Clearing the Air

Coalition in Buffalo aims to lessen damaging effects of pollution

By Tim Fenster

When residents of the north towns of Buffalo began to suspect industrial pollutants were causing cancer and other illnesses in their neighborhood, they didn’t wait around for answers from industries or government agencies.

They took action.

Now, some 10 years after Tonawanda-area residents formed the Clean Air Coalition, pollutant levels are down dramatically, and the worst polluters have been convicted of criminal charges. But their ongoing fight for cleaner air in Tonawanda, southern Grand Island and northwest Buffalo is far from over.

The group is continuing to monitor the air and soil near Tonawanda Coke and other manufacturing plants to ensure the health of residents.

“There were residents who were really sick and were concerned that environmental pollution might have caused or impacted that,” said Rebecca Newberry, executive director of the CAC.

The coalition was formed more than a decade ago when residents became concerned that area manufacturing plants were causing higher rates of cancer and other serious illnesses among those who lived nearby.

They began pushing the New York State Department of Environmental Conservation to test the air, which the agency conducted from July 2007 to June 2008. Meanwhile, CAC volunteers formed a bucket brigade, using ordinary buckets with Teflon-type bags to capture air samples and then sending them to the EPA for analysis.

Benzene the culprit

The studies confirmed residents’ fears: benzene, a chemical shown to cause leukemia and other illnesses, was found in unusually high concentrations in the areas tested near Tonawanda Coke.

One air monitor recorded levels of benzene that were nearly 75 times the exposure standards set by the DEC.

“That was a huge red flag,” Newberry said.

The following year, the New York State Department of Health conducted a health outcomes review for Tonawanda and the surrounding areas. Their findings, too, confirmed residents’ fears — that occurrences of lung, bladder and overall cancers were higher in those who lived near the plants than in other parts of the state.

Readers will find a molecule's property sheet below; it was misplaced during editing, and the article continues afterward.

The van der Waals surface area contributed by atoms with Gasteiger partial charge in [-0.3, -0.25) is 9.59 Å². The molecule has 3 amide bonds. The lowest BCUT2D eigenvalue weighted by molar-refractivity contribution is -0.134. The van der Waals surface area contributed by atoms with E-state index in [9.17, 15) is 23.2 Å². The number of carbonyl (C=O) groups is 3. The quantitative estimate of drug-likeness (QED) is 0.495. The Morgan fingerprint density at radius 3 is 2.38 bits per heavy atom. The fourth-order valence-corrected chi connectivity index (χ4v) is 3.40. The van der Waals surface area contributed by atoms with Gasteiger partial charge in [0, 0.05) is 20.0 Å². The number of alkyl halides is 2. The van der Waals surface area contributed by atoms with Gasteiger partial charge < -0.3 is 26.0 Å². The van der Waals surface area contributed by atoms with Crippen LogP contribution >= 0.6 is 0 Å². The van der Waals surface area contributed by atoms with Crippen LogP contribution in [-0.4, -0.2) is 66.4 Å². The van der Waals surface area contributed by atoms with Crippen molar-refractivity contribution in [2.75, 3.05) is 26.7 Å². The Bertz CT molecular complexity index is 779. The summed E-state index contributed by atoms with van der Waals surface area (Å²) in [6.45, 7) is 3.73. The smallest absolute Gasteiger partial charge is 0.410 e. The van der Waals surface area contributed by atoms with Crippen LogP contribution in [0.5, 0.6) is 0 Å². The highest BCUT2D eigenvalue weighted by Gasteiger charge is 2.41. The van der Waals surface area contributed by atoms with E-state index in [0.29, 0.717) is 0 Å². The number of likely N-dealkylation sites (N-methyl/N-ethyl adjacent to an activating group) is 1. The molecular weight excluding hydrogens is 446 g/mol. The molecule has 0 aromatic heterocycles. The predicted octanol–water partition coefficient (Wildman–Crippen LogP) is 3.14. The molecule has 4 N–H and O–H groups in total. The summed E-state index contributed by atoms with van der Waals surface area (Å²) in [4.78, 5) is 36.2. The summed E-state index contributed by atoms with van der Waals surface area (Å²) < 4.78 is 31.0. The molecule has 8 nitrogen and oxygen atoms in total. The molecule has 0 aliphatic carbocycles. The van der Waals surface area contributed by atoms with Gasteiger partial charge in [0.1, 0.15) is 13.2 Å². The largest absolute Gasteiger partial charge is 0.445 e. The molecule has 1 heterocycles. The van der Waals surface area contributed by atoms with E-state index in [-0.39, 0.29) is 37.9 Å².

The studies soon led to action. In December 2009, the EPA raided Tonawanda Coke, and the plant’s environmental control manager was arrested shortly after.

The company was accused of using cooling towers that lacked necessary anti-pollution equipment and of illegally disposing of toxic byproducts.

The company was eventually convicted of more than a dozen violations under the Clean Air Act and fined more than $12 million. The court also ordered Tonawanda Coke to remediate soils near the plant, fund a 10-year health study conducted by the University at Buffalo and immediately change its pollution control systems.

The result has been dramatic. The most recent DEC study, conducted from July 2015 to June 2016, found a 92 percent reduction in benzene levels.

“We know with these lower benzene levels, fewer people will get cancer,” Newberry said.

Looking forward, the CAC will continue to advocate for better pollution controls at Tonawanda Coke, aid in air and soil testing near the plants, and advocate for other Western New Yorkers who have been harmed by air pollutants.

“Our role right now is to ensure the state agencies are doing their job to hold these companies accountable,” Newberry said.